City Girl Survives Second Honeymoon in Wild Winter West

Posted by on Jan 24, 2018 in Journal | 2 comments

City Girl Survives Second Honeymoon in Wild Winter West

I hadn’t realized how afraid I was until that first ski-lift zoomed behind and lifted us up. Our legs dangled off a bench in the wild, winter air. There was no going back.

 

We sped onward and upward, snowy treetops passing. “It’s beautiful,” I said to the older couple next to us. “I just hope I don’t die. Or cry.” I half-laughed, and they assured me it was a great beginner hill and advised us to go left when we got to the top—which was fast approaching. My breathing quickened.

 

And suddenly, we were there. I dropped off the lift, skis thudding onto snow, and sped forward. “Whoa!”

 

The little hilltop evened out, and I turned with my husband to look left.

 

Only I couldn’t see a path. I couldn’t even see over the hill! Everywhere looked like a steep drop off. Tears threatened.

 

“I don’t think I can do this.” My voice rose, holding in a freak-out.

 

“Yes, you can,” my husband said. “Look how pretty it is up here. Come over here.” He skied to the edge. “Just look.”

 

I crept toward him, making sure my skis didn’t plummet me to my death, hoping for a friendlier view up close.

 

Oh. Capital. NO. This was supposed to be a GREEN—the easiest one! The one for kids and babies! Why was the hill so steep? I choked back a sob.

 

A group of people skied down. Then another. And another.

 

My husband suggested we take a picture, because he wasn’t sure I’d come back up a second time. Good idea. I did NOT see myself coming back up here. He raised his arm to snap the pic. I showed my true feelings. NOT HAPPY!!! See?

 

clearly not happy

 

I confessed and suggested another picture. This time I thought about my love for my husband and being out in God’s beautiful creation.

 

smiling now

 

Much better, huh?

 

 

Time to face the hill. Several groups of people swished down the hill—kids included. If they could do it, maybe I could. Lord, help me. My husband reviewed the basics and pointed out that the hill leveled at the bottom. If I could make it that far, I’d be okay and stop naturally.

 

I scooted to the edge, pointed my ski tips together, and bent my knees. Just a couple inches forward…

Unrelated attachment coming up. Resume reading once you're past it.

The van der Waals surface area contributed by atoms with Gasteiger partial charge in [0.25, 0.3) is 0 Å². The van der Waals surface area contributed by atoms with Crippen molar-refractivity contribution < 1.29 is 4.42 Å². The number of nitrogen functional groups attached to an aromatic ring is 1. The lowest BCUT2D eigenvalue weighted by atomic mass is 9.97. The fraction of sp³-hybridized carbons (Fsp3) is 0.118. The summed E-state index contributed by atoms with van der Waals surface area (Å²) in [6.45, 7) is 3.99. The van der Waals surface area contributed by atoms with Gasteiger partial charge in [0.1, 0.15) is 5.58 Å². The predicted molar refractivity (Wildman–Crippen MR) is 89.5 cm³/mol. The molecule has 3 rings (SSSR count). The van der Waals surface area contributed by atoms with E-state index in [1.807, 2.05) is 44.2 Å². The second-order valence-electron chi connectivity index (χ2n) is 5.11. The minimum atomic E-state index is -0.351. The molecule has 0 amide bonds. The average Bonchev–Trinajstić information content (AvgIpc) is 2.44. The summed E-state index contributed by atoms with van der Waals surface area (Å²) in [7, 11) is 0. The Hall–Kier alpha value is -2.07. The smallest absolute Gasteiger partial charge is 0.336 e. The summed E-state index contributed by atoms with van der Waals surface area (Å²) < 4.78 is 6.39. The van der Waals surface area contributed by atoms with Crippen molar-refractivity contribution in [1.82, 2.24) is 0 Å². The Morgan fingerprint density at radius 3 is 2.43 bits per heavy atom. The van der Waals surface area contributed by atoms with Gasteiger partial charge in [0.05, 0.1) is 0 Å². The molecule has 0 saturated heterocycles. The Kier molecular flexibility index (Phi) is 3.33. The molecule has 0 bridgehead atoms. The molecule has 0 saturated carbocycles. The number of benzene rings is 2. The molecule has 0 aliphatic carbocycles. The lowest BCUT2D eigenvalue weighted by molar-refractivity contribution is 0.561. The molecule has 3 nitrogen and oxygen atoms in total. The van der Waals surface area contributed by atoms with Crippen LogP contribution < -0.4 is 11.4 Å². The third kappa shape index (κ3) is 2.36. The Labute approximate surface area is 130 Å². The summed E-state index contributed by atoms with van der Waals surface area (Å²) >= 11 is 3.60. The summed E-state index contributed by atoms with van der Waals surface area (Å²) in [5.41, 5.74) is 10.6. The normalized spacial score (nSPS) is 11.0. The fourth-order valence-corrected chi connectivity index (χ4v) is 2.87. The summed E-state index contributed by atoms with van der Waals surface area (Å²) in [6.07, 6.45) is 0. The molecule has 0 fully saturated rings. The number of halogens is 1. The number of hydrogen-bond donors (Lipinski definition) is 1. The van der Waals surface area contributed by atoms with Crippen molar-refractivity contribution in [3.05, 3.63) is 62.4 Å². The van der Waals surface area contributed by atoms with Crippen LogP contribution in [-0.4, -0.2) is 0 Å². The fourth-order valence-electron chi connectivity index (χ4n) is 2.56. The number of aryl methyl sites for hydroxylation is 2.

Gone.

 

The mountain slipped from under me, and I careened, a screaming torpedo trying to slow but only increasing. “I’M OUT OF CONTROL I CAN’T SLOW DOWN!!!”

 

Boomf. Thrash. Pound. Skid. I completely wiped-out, head bouncing against the hill, cold, wet snow on my face and up my back.

 

My husband skied next to me, and I jabbed words at him. “That was way too scary!” “You shouldn’t have rushed me onto the lift!” “I should’ve pressured you to practice with me more!” I cried a little, face wet with snow and tears.

 

A lady glided by, hollering, “That was a gnarly fall!” As if she was giving me a compliment. Somehow, it helped.

 

“Do I look like a raccoon?” My husband looked at me with a mixture of sympathy and amusement and said some nice things. I laughed at the mental image of me screaming down the mountain like a crazy woman and said some nice things back. (It wasn’t his fault I went along so easily without enough practice. I just got emotional. Can you relate?)

 

I got back up. The worst of the hill was behind me.

 

My patient husband, who loves skiing, spent the next hour coaching me down the mountain without one complaint. We finally made it.

 

VICTORY!!!

 

We kissed and rested. Then my husband enjoyed a couple runs by himself while I savored one of the best bowls of beef stew in the west.

 

Then came the true test. Would I go again?

 

The lifts were about to close. My husband could ski one more run himself, or I could go with him. He didn’t care one bit what I chose. That’s one of the things I love about him—he doesn’t care how tough I am; he just loves me. But… something in me did care.

 

“I want to do it,” I said. “Let’s go quick before I change my mind.”

 

And so we did. We were the second-to-last chair up the mountain and the last ones down. But instead of an hour, it was a beautiful fifteen minutes of shush-shushing down the magnificent mountain before sunset.

 

It was glorious.

 

Maybe I should have practiced more before I went to the top that first time. But then again, I might have been just as scared. With many things in life…there’s no getting around that first hill. You just have to take the plunge.

 

With Love,

Jenny

 

PS. I chose to share this moment of our trip because it was the part that cracked me up, and I thought you might enjoy it. Who wants to read about all that wonderful, boring, sappy stuff? 😉

 

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winter wonderland

2 Comments

  1. Kudos to you for persevering, Jenny! I’m more of a beef stew kind of girl. 🙂

    • Thank you, Kim! And yes, the stew was so good! Made from scratch, if I remember correctly. Mmmmm…

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